Doctor Atomic by John Adams
English National Opera
Directed by Penny Woolcock
The London Coliseum
Running until 20 March 2009
John Adams is America’s great hope for grand opera. He is among the country’s best-known classical composers and probably the only one to bridge the gap between critical and popular acclaim. His works, whether scored for string quartet or choral ensemble, are eminently dramatic, appealing directly to the emotions in a way that has long gone out of fashion. Adams’s music originates in minimalism, but finds inspiration in a wide variety of sources, such as Renaissance polyphony, the Romantic orchestral tradition and American folk music.
No contemporary composer is in a better position to commandeer the forces of a major opera house and produce a success that would achieve that elusive goal of operatic immortality: entering the standard repertory. Since World War II, such success has largely been limited to works that eschewed musical modernism and looked back to the grand tradition familiar to opera audiences. For better or worse, opera audiences seem to demand an expansive, accessible mode of expression, and this is precisely what Adams’s music offers.
Adams has essayed the genre twice before, with Nixon in China (1987) and The Death of Klinghoffer (1991), both of which attracted loyal followings but never entered the mainstream. Doctor Atomic, premiered at the San Francisco Opera in 2005 and currently running in a revised staging at the English National Opera, is his strongest effort to date. Created with long-time collaborator Peter Sellars, it tells the story of the atomic bomb’s first test, focusing on J. Robert Oppenheimer, the charismatic, cultured physicist and leader of the Manhattan Project. The subject matter—a turning point in 20th century history, remembered across the world with vehemence and passion—has huge dramatic potential. “These are Wagnerian topics,” Adams is quoted in the programme, “ideally suited to operatic expression.”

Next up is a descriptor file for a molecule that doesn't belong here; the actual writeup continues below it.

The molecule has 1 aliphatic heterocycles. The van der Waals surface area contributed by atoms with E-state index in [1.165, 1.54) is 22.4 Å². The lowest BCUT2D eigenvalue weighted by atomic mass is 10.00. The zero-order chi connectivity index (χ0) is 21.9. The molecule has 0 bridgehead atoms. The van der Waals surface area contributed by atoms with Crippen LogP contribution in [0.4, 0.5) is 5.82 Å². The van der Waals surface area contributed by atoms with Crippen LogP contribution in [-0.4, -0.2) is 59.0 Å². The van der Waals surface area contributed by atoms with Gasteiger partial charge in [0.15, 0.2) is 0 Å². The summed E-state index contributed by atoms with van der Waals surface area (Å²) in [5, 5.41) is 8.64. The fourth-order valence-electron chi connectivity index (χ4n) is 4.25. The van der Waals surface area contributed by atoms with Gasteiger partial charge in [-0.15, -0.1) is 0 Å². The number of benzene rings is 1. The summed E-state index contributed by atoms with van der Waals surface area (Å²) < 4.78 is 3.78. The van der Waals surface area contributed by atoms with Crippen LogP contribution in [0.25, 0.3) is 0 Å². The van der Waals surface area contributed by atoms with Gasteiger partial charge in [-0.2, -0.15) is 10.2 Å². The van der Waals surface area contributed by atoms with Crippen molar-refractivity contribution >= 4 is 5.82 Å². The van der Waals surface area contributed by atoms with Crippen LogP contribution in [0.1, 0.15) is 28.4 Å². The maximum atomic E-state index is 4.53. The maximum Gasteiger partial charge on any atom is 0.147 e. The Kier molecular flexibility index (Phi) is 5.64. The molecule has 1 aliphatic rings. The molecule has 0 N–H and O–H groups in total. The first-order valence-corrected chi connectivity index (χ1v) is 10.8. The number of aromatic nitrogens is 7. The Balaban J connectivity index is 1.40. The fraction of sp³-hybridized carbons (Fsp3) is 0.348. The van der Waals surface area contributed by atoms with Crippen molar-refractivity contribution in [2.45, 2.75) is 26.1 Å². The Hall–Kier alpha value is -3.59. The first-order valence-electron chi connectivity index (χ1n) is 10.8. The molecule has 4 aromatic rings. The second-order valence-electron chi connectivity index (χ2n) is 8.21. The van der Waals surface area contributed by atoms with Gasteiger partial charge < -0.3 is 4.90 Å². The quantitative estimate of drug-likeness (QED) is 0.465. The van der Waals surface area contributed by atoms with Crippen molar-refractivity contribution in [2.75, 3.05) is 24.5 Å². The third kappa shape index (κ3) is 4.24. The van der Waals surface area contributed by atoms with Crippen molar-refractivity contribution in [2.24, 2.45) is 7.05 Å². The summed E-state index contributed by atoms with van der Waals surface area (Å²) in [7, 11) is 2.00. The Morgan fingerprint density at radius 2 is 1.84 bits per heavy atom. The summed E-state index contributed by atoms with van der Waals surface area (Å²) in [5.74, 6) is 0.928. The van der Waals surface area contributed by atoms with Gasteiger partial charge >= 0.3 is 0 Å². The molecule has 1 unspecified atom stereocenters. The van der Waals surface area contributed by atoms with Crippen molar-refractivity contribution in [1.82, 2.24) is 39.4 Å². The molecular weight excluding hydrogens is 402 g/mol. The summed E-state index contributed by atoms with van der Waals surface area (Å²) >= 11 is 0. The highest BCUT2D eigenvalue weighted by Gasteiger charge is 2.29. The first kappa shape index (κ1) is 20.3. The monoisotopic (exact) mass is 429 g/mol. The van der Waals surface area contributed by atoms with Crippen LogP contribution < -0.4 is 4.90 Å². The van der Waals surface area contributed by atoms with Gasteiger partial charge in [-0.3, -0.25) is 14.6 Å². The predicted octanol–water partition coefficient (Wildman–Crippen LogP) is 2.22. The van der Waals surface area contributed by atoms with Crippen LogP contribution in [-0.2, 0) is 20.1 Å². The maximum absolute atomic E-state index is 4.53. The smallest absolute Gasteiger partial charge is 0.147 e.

Doctor Atomic’s ambitions are, in their own way, no less grand than those of the scientists working in New Mexico in 1945. No homegrown American opera has entered the international repertory to date. Indeed, those that come closest (George Gershwin’s 1935 Porgy and Bess, Leonard Bernstein’s 1956 Candide and Philip Glass’s 1980s “portrait” operas Akhnaten and Satyagraha) were successful largely because they avoided the dramatic conventions and musical language of European grand opera. The Wagnerian ambitions of Adams and Sellars suggested that Dr. Atomic would confront the tradition head-on; the work, dubbed alternately an “American Faust” and “Prometheus” would be a contemporary, new-world Götterdämmerung.